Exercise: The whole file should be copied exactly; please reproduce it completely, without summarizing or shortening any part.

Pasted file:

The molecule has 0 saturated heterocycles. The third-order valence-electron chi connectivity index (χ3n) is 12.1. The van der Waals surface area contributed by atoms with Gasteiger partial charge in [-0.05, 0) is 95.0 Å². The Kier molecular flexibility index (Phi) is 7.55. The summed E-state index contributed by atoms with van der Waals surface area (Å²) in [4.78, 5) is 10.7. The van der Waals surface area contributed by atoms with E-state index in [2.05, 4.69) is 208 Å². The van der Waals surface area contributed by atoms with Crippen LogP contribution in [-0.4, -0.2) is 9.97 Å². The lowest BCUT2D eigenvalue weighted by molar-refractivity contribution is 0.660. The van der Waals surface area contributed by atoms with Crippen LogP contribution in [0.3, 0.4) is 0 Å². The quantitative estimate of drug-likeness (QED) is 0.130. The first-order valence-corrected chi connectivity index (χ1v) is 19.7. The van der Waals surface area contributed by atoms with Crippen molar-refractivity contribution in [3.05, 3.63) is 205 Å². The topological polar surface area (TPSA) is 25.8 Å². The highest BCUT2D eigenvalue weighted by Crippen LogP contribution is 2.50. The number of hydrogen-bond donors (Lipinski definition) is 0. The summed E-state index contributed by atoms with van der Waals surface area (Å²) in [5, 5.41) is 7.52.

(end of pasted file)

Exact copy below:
The molecule has 0 saturated heterocycles. The third-order valence-electron chi connectivity index (χ3n) is 12.1. The van der Waals surface area contributed by atoms with Gasteiger partial charge in [-0.05, 0) is 95.0 Å². The Kier molecular flexibility index (Phi) is 7.55. The summed E-state index contributed by atoms with van der Waals surface area (Å²) in [4.78, 5) is 10.7. The van der Waals surface area contributed by atoms with E-state index in [2.05, 4.69) is 208 Å². The van der Waals surface area contributed by atoms with Crippen LogP contribution in [-0.4, -0.2) is 9.97 Å². The lowest BCUT2D eigenvalue weighted by molar-refractivity contribution is 0.660. The van der Waals surface area contributed by atoms with Crippen LogP contribution in [0.3, 0.4) is 0 Å². The quantitative estimate of drug-likeness (QED) is 0.130. The first-order valence-corrected chi connectivity index (χ1v) is 19.7. The van der Waals surface area contributed by atoms with Crippen molar-refractivity contribution in [3.05, 3.63) is 205 Å². The topological polar surface area (TPSA) is 25.8 Å². The highest BCUT2D eigenvalue weighted by Crippen LogP contribution is 2.50. The number of hydrogen-bond donors (Lipinski definition) is 0. The summed E-state index contributed by atoms with van der Waals surface area (Å²) in [5, 5.41) is 7.52.